"I'd like to brush up on radio, sir," I said.
He nodded. "Good!" he said. "Radio it is."
In much the same fashion Captain Warder made the rounds of all the old-timers, telling them they were due for a rest. The word had gone around that he was due for another war assignment. It would take him off the Wolf.
The trip was routine, but cold. As we came farther north, we began to freeze. We'd been in tropical waters for a long time. We'd lived in a pair of shorts and little else for months. Bit by bit we began to pile covering on us. Pretty soon I was wearing an old leather jacket, and under that two sweatshirts, then a dungaree shirt, and then an undershirt. In my bunk I shivered under two woolen blankets. Loaiza was muttering constantly about the "frigid" weather, lamenting in Spanish, "I can't stand it another minute."
We were about halfway home when we began discussing our perennial question, what were we going to do our first night home. I knew what I'd do. First I'd telephone Marjorie. I'd talk to Spike over the telephone. He might even be able to say, "Hello, Pop." I'd get a kick out of that. Then I'd drop over and surprise my brother Roy in his barroom.
About midnight some of the crew began to drift into the radio room. The shack normally held three men, if they weren't too big, but before long six were in it somehow. How the bull flew! Every man was determined that the rest of the gang had to hear what he was going to do. We were given graphic descriptions, long and detailed. But after a while the men began to drift out. We were all impatient. None of us could stay in one place long. For the first time the Wolf was beginning to cramp us. We were focusing on the world outside, and that world was terribly big. Only Maley and I were left, and idly I brought out our old song book. There it was, little the worse for wear. And there was the song, "Begin the Beguine." The book fell open to the page. I mused over the words. I thought, How many times I’ve opened this old book to that page and these words diverted my mind from things that wouldn't let me relax. "Begin the Beguine," whether I knew the words or not, was an old friend of mine. And pretty soon I was humming it, and Maley joined me, and we were both singing at the top of our lungs. We were happy. Nobody complained, but now and then an alarmed head was stuck in. The Wolf’s crew was relaxed. Not so long ago one peep out of us, and protests rained about our heads. We'd been under tension. Everybody had been living on nerve—all save Captain Warder, I think. Somehow he knew the secret of relaxation.
In my own case the tension of these last twelve months was to stay with me for a long time after I came home. Marjorie was to be unhappy, Spike afraid to talk to me, because I was so irritable. For weeks after, I'd wake up at two and three in the morning, walk around, smoke half a dozen cigarettes, and try to fall asleep again. For a long time I couldn't sleep more than three hours at a time.
We were still singing when Lieutenant Deragon poked his head around the corner. We shut up. We must have been pretty loud to bother him. He came into the doorway a minute later, arms akimbo, looked at us, and finally announced:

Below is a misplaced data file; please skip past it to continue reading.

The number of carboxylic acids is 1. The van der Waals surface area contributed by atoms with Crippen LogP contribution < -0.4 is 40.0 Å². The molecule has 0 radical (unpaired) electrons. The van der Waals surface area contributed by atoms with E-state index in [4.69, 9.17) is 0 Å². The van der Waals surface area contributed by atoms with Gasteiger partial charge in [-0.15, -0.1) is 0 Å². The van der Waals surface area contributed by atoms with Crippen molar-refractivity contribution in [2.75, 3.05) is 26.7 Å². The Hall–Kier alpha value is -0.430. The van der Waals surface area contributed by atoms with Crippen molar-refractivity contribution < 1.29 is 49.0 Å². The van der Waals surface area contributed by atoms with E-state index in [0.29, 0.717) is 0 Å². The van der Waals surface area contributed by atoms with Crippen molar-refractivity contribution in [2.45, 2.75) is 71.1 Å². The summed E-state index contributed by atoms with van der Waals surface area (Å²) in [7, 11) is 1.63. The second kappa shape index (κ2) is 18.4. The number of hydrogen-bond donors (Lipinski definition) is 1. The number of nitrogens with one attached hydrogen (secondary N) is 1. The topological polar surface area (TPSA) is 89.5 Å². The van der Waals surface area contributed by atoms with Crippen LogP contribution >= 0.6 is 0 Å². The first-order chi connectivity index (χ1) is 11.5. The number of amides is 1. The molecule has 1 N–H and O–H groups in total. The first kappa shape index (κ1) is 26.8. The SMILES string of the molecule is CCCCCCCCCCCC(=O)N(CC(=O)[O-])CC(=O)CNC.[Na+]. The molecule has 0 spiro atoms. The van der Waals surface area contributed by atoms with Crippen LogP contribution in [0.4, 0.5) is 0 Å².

"Eckberg, I have listened to you moan and groan that damn thing for about a year now. That in itself is all right, but every time you tackle it, it becomes worse. Now either learn the words or shut up."
I'd already shut up, so I just grinned at him.
The Wolf moved on. The night of the fifth day out, I strolled into Kelly's Pool Room. Dishman, Zerk, Swede, and a few other men were in there, with John Street the center of attention. They had been discussing the Wolf’s toll of Jap ships. John was sitting there, chewing on a pencil, a pad of paper in front of him.
"O.K.," he was saying, "here's the way I figure it."
I sat in. I'd heard a hell of a lot of those ships go down.
He was adding the totals. "Comes out to over a dozen ships known sunk, and maybe half a dozen damaged. That's not bad."
"Not bad!" I said. "Hell, it's wonderful."
"You want to remember," Dishman put in, "most of these we got were men-of-war. The Wolf did okay. There's nobody got anything to say against her."
The Wolf came in sight of the Gol
"Let the boys up on deck," said the Skipper, "but pass the word that it is cold up here, and they'd better put on all the clothes they have."
There was a mad rush to the hatches. We were making good speed, and when I came up, the wind almost took my breath away. And the cold. The wind whistled down the deck with numbing effect. The first thing I saw was the mountainous Golden Gate. It looked somber under a dreary gray sky. I could see the pencil-white line of surf, and in the distance, the outline of familiar sights. My mind was in a whirl. Here was the good old U.S.A.! God, I was glad to see it! I stood there and stared. Here was home. Here was a place I hadn't seen for twenty-five long months. I thought, What in hell ever made the Japs think they could overrun my home? Why, every man, woman, and child would have used clubs to keep them away if they had to. The Japs might have caught us by surprise at Pearl Harbor, but this was home. No Jap would ever dare to try anything here. I don't think I ever had such sense of pride and love for my country as I had on the deck of the Wolf that cold day, cruising slowly over the slate-black waters into port.
Suddenly we stopped. I thought, What now? In peacetime we could expect to be held up by customs officials and agents of the Department of Agriculture. If one of these inquisitive fellows was coming aboard, I'd gladly volunteer to throw him into the bay. We certainly had no agricultural produce on the Wolf. We didn't have enough fresh fruit to feed an ant.
A speedboat dashed out to us. A young Navy lieutenant clambered aboard. We must have looked bedraggled and woebegone compared to this pink-cheeked young officer. We were bundled up in sweaters, our underwear was hanging out of our shorts, we were unshaven, our noses were red, our cheeks sunken, and we had six- to nine-inch beards. What was this stranger aboard for?